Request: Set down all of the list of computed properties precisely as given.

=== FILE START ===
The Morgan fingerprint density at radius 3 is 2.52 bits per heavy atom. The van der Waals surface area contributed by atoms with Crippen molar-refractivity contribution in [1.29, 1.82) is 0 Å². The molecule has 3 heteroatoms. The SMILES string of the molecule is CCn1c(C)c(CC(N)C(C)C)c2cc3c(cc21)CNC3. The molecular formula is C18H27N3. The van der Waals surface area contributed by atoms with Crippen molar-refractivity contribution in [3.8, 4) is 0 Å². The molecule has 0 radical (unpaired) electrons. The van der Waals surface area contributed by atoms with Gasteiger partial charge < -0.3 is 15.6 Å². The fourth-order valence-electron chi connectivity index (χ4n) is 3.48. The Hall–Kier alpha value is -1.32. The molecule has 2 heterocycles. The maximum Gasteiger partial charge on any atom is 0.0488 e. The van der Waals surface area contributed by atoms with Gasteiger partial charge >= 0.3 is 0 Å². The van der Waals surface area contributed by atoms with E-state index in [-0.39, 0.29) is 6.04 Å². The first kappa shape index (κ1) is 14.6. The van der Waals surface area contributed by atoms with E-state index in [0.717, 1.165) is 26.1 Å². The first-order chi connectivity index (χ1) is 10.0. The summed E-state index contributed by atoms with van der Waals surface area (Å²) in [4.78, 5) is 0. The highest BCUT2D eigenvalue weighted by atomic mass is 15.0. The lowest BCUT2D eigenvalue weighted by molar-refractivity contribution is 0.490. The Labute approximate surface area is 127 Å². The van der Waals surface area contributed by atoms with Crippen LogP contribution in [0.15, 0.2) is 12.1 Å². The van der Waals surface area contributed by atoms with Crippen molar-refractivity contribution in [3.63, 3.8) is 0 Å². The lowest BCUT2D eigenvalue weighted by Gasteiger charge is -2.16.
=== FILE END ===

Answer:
The Morgan fingerprint density at radius 3 is 2.52 bits per heavy atom. The van der Waals surface area contributed by atoms with Crippen molar-refractivity contribution in [1.29, 1.82) is 0 Å². The molecule has 3 heteroatoms. The SMILES string of the molecule is CCn1c(C)c(CC(N)C(C)C)c2cc3c(cc21)CNC3. The molecular formula is C18H27N3. The van der Waals surface area contributed by atoms with Crippen molar-refractivity contribution in [3.8, 4) is 0 Å². The molecule has 0 radical (unpaired) electrons. The van der Waals surface area contributed by atoms with Gasteiger partial charge < -0.3 is 15.6 Å². The fourth-order valence-electron chi connectivity index (χ4n) is 3.48. The Hall–Kier alpha value is -1.32. The molecule has 2 heterocycles. The maximum Gasteiger partial charge on any atom is 0.0488 e. The van der Waals surface area contributed by atoms with Gasteiger partial charge >= 0.3 is 0 Å². The van der Waals surface area contributed by atoms with E-state index in [-0.39, 0.29) is 6.04 Å². The first kappa shape index (κ1) is 14.6. The van der Waals surface area contributed by atoms with E-state index in [0.717, 1.165) is 26.1 Å². The first-order chi connectivity index (χ1) is 10.0. The summed E-state index contributed by atoms with van der Waals surface area (Å²) in [4.78, 5) is 0. The highest BCUT2D eigenvalue weighted by atomic mass is 15.0. The lowest BCUT2D eigenvalue weighted by molar-refractivity contribution is 0.490. The Labute approximate surface area is 127 Å². The van der Waals surface area contributed by atoms with Crippen LogP contribution in [0.15, 0.2) is 12.1 Å². The van der Waals surface area contributed by atoms with Crippen molar-refractivity contribution in [3.63, 3.8) is 0 Å². The lowest BCUT2D eigenvalue weighted by Gasteiger charge is -2.16.